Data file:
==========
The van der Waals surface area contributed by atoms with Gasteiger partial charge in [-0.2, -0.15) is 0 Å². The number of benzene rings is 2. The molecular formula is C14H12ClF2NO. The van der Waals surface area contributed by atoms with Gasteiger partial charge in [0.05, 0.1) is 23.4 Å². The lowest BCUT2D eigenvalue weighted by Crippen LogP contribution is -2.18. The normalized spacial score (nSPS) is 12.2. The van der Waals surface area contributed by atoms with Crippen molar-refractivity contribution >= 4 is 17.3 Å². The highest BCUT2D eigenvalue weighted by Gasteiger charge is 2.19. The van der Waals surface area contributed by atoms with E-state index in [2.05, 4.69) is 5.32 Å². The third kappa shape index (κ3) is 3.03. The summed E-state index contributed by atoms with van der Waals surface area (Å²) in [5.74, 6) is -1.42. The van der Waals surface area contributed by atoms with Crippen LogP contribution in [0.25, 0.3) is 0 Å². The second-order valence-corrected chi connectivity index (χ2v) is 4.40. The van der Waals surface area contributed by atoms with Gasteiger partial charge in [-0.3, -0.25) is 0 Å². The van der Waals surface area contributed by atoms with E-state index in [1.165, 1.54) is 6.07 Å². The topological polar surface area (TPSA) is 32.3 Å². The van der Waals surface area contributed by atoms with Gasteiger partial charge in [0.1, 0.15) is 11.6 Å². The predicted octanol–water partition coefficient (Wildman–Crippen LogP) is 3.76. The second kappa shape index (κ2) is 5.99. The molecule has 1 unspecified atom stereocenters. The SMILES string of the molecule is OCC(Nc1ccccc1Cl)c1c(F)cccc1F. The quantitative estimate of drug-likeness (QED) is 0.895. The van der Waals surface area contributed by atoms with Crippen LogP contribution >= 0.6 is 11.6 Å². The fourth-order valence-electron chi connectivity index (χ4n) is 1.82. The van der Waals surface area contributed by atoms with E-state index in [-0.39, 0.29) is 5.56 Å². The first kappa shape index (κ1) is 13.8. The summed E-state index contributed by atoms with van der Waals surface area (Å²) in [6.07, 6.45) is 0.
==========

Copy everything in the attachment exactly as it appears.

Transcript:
The van der Waals surface area contributed by atoms with Gasteiger partial charge in [-0.2, -0.15) is 0 Å². The number of benzene rings is 2. The molecular formula is C14H12ClF2NO. The van der Waals surface area contributed by atoms with Gasteiger partial charge in [0.05, 0.1) is 23.4 Å². The lowest BCUT2D eigenvalue weighted by Crippen LogP contribution is -2.18. The normalized spacial score (nSPS) is 12.2. The van der Waals surface area contributed by atoms with Crippen molar-refractivity contribution >= 4 is 17.3 Å². The highest BCUT2D eigenvalue weighted by Gasteiger charge is 2.19. The van der Waals surface area contributed by atoms with E-state index in [2.05, 4.69) is 5.32 Å². The third kappa shape index (κ3) is 3.03. The summed E-state index contributed by atoms with van der Waals surface area (Å²) in [5.74, 6) is -1.42. The van der Waals surface area contributed by atoms with Crippen LogP contribution in [0.25, 0.3) is 0 Å². The second-order valence-corrected chi connectivity index (χ2v) is 4.40. The van der Waals surface area contributed by atoms with Gasteiger partial charge in [-0.3, -0.25) is 0 Å². The van der Waals surface area contributed by atoms with E-state index in [1.165, 1.54) is 6.07 Å². The topological polar surface area (TPSA) is 32.3 Å². The van der Waals surface area contributed by atoms with Gasteiger partial charge in [0.1, 0.15) is 11.6 Å². The predicted octanol–water partition coefficient (Wildman–Crippen LogP) is 3.76. The second kappa shape index (κ2) is 5.99. The molecule has 1 unspecified atom stereocenters. The SMILES string of the molecule is OCC(Nc1ccccc1Cl)c1c(F)cccc1F. The quantitative estimate of drug-likeness (QED) is 0.895. The van der Waals surface area contributed by atoms with Crippen LogP contribution >= 0.6 is 11.6 Å². The fourth-order valence-electron chi connectivity index (χ4n) is 1.82. The van der Waals surface area contributed by atoms with E-state index in [-0.39, 0.29) is 5.56 Å². The first kappa shape index (κ1) is 13.8. The summed E-state index contributed by atoms with van der Waals surface area (Å²) in [6.07, 6.45) is 0.